This was a very interesting peek into past disease prevention strategies. Tuberculosis still kills more than 1 million people worldwide.
At our April 15 Rotary Meeting, it was not taxing to hear our own Marty Pease and Audrey Gravley entertain us with details about their recent trip to Honduras.
Marty led a team of Rotarians and their friends to Copan, Honduras for the purpose of blending an understanding of what the International Project Alliance (IPA) is doing in the Mayan villages with tourist activities.  Kandy Dubuque from Fidalgo Island Rotary was our guest for the evening, and she was part of the team that traveled to Honduras. 
The team played games and had fun with the children. La Conner Rotary sponsors the school they visited.   This included seeing books that each of our speakers signed and then donated to mobile libraries in the schools there.
The drought has made it difficult for crops to grow. They need to buy new seeds and the team gave them money to start home gardens.    Their driver, Harrison, was also a Mayan carver.
Audrey and Marty both saw the students they have been sponsoring and that was a highlight! Various Rotarians from District 5050 sponsor students at all levels of education. Most of their village parents had a second-grade or lower education. Thanks to the IPA, there are currently 40 students in university!   We are also making a medical difference and are currently training villagers to start a savings and loan in the village. 
The La Conner Rotary  pays $6,700 per year for the amazing work we are doing, in addition to what individual people invest in their assigned students.
Rick Bolduc received his 7th Paul Harris award from club president Connie.
We are a hands-on service club dedicated to improving lives locally and around the world. We do this by promoting and investing in literacy, public health and community service.  We are the club people want to join, because we have fun while making a difference.  Our La Conner Rotary Foundation is a 501(c)3 organization.  Our tax ID# is 26-2730981.  Learn More About Our Club
Please note that we meet most Mondays at The Farmhouse starting at 5:45pm.  Please check the speaker list and/or event schedule for changes to the venue for the Monday meeting.

Club Information
Rotary Club of La Conner

Service Above Self

We meet In Person
Mondays at 5:30 PM
Shawn O'Donnell's Farmhouse Restaurant
11376 LaConner-Whitney Rd
Mount Vernon, WA 98273
United States of America
5:30 - Set-Up, Social, Meal
6:00 - Formal Meeting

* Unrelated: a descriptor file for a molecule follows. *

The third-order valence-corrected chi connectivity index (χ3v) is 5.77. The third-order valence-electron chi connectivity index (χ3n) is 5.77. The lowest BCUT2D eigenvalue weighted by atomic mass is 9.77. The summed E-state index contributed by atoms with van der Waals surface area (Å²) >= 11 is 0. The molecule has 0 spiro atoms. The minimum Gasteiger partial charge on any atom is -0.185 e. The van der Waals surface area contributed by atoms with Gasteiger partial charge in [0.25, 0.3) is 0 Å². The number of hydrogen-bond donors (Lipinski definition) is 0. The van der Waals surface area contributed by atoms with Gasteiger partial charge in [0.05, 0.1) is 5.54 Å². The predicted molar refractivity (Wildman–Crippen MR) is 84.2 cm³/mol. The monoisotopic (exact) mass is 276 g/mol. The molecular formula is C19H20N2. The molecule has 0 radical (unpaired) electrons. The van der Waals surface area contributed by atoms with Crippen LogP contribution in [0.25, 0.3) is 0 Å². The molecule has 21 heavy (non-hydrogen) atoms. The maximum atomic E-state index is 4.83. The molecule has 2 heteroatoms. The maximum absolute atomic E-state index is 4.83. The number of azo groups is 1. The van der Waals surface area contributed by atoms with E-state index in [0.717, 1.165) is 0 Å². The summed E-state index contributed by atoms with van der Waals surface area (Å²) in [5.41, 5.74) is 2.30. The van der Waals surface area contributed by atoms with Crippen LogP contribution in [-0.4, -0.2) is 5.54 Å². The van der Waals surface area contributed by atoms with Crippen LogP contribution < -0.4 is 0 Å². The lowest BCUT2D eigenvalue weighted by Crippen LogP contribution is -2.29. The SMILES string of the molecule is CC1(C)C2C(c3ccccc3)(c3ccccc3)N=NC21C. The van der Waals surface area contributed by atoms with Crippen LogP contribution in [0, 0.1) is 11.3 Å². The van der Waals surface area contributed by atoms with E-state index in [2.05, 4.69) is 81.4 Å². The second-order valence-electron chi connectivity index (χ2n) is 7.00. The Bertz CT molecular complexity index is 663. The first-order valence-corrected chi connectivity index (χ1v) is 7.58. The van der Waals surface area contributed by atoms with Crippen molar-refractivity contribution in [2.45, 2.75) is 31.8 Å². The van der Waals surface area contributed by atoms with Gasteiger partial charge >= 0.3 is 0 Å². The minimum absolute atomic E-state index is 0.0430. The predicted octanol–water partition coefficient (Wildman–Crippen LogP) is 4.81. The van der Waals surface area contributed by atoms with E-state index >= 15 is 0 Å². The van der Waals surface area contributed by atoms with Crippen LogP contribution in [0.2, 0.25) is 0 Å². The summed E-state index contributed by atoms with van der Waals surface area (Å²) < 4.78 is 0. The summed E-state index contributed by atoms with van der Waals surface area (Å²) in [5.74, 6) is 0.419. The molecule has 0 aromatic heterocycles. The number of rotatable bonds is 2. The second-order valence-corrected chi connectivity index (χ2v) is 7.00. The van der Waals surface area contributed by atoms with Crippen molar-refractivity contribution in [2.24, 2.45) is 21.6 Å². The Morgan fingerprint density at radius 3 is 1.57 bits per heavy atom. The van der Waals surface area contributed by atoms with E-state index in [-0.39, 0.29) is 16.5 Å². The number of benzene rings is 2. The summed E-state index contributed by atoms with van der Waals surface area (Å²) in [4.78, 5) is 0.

Note: 2nd Monday of the month is devoted to club business (Committee Reports & Boards), and may be conducted via Zoom. All members are invited, and welcome to attend.
Contact Us!
Mailing Address
PO Box 2111
La Conner, WA 98257
Email Address
click on the link to send us an email
La Conner Scholarship Recipients & Robyn Curtis
Jul 15, 2024
Rotary Club of Chilliwack Climate Change Action Group (CCAG)
Mike Pellicciotti, Washington State Treasurer
Jul 22, 2024
Washington State Treasurer
Retired WSP Captain Monica Alexander
Jul 29, 2024
Executive Director Criminal Justice Training Commission
Alexia Reed
Aug 05, 2024
YES in Honduras
Annual Picnic
Aug 12, 2024
All member meeting - Big Lake
Auction Final Detail Discussion
Aug 19, 2024
Club Business Meeting Hybrid Meeting
Katie Wheeler
Aug 26, 2024
La Conner Food Bank
No Meeting
Sep 02, 2024
Happy Labor Day
Boards and Committee Chairs
Sep 09, 2024
Club Business Hybrid Meeting
Cate Anderson, Executive Director
Sep 16, 2024
Children's Museum and Family Resource Center of Skagit County
TBD Speaker
Sep 23, 2024
All Member Hybrid Meeting
Fifth Monday
Sep 30, 2024
All Member Meeting
TBD Speaker
Oct 07, 2024
All Member Hybrid Meeting
Boards and Committee Chairs
Oct 14, 2024
All Member Hybrid Meeting
TBD Speaker
Oct 21, 2024
All Member Hybrid Meeting
TBD Speaker
Oct 28, 2024
All Member Hybrid Meeting
TBD Speaker
Nov 04, 2024
All Member Hybrid Meeting
Boards and Committee Chairs
Nov 11, 2024
All Member Hybrid Meeting
TBD Speaker
Nov 18, 2024
All Member Hybrid Meeting
TBD Speaker
Nov 25, 2024
All Member Hybrid Meeting
TBD Speaker
Dec 02, 2024
All Member Hybrid Meeting
Boards and Committee Chairs
Dec 09, 2024
All Member Hybrid Meeting
TBD Speaker
Dec 16, 2024
All Member Hybrid Meeting
TBD Speaker
Dec 23, 2024
All Member Hybrid Meeting
TBD Speaker
Dec 30, 2024
All Member Hybrid Meeting
TBD Speaker
Jan 06, 2025
All Member Hybrid Meeting
Club Executives & Directors
President Elect
Vice President
Past President
Club Services
Community Services
International Projects
Vocational Services
Youth Services
Club Foundation Vice President
Public Relations
Club Foundation President